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Whitehorse eyes new cycling infrastructure plan

Connectivity and safety were among the biggest issues cited by Whitehorse cyclists at a bicycle network meeting June 5.

Connectivity and safety were among the biggest issues cited by Whitehorse cyclists at a bicycle network meeting June 5.

Cyclists, many of whom were members of the Facebook group Whitehorse Urban Cycling Coalition, met at the Frank Slim Building with members of city staff and representatives from the Vancouver-based consulting group Urban Systems to discuss the future of the city’s cycling infrastructure. They were invited to share their concerns, likes and dislikes about cycling in the city and participate in planning exercises to help build a cycling plan for the city.

Other issues identified included safety concerns, making biking more appealing to more people, negative interactions with drivers and Two Mile Hill, which several people said “dumps” riders out into heavy traffic on Fourth Avenue.

The goal of the plan is to make cycling more accessible and appealing, to increase the number of cyclists in the city and reduce traffic.

“The purpose of this is to help identify a long-term cycling plan for Whitehorse,” said Sarah Freigang of Urban Systems.

“There is just not enough room for everyone to bring a car downtown,” said acting city manager of planning and sustainability, and avid cyclist, Mike Ellis. “Bikes on roads cause a lot less wear and tear … there are huge economic incentives (to encourage cycling).

In 2011, cycling accounted for approximately three per cent of all commutes to work and school, said Glenda Koh, an environmental coordinator for the city. Koh said she believes those numbers are still accurate for 2016. The City of Whitehorse hopes to double that figure to six per cent by 2026.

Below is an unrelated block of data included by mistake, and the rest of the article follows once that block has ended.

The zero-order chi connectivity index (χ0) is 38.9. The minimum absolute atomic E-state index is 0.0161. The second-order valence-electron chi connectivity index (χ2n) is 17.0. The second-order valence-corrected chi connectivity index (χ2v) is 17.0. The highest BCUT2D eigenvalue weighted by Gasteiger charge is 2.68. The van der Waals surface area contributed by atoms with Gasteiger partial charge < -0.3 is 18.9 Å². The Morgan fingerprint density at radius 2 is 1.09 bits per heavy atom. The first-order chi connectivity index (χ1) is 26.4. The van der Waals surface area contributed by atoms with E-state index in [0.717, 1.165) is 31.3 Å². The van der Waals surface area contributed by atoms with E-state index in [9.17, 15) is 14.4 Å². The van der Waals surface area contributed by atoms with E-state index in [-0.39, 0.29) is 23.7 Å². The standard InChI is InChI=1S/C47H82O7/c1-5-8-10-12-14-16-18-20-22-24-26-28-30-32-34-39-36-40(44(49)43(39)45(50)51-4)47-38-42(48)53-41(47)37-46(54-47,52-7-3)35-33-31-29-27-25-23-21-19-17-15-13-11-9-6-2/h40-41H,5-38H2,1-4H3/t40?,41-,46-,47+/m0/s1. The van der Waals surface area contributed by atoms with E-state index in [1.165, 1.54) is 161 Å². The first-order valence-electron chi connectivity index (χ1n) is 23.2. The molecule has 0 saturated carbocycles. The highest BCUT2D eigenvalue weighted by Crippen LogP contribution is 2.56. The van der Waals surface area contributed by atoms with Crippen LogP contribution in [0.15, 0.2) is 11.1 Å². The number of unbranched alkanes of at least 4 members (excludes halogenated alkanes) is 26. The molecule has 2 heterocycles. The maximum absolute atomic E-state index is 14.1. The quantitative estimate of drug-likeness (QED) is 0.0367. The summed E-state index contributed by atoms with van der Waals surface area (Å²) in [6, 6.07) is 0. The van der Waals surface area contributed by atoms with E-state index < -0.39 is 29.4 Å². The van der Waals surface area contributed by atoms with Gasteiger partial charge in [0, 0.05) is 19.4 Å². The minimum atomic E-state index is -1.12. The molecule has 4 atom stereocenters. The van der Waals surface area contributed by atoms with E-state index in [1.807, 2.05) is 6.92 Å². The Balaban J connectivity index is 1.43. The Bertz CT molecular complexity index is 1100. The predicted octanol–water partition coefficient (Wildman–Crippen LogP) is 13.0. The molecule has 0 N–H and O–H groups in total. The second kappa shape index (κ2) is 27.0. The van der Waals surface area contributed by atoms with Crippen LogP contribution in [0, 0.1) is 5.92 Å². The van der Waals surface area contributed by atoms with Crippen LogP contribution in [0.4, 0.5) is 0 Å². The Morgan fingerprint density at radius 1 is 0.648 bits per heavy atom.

Ellis said the city has identified three key areas as potential sites for improvement that act as corridors to sections of the city: the Black Street stairs, Two Mile Hill, and the Riverdale bridge.

All three corridors connect to residential areas that are home to many people who could be encouraged to bike into the downtown core more if the system were made more accessible to them, relieving congestion and parking issues, he said.

Cycling development has been stalled in the city since 2004, when the city installed the existing bike lanes, said Forest Pearson, an avid cycler and member of the coalition.

“Since then, there’s not a lot going on,” he said. “We had the bridge expanded and that’s been great, but everything else has been done in ad hoc pieces since then.”

Some of the conflicts that arise between cyclists and drivers have to do with the way space has been traditionally allocated within the city, said Ellis.

“Roads are public land,” he said. “I think there is an argument to be made that there is unequal use of public land which is just treated as normal … cars have been traditionally given a huge amount of space. It’s really easy to get around downtown in car.”

“There’s a certain status quo about how we divvy up our roads and having a (cycling) plan like this one challenges that.”

The total budget to develop the plan, which is city-funded, is $15,000.

The city hopes to have a draft plan for the end of June and a final plan ready for September that will tie into the larger downtown and Marwell-area planning initiatives already underway.

Contact Lori Garrison at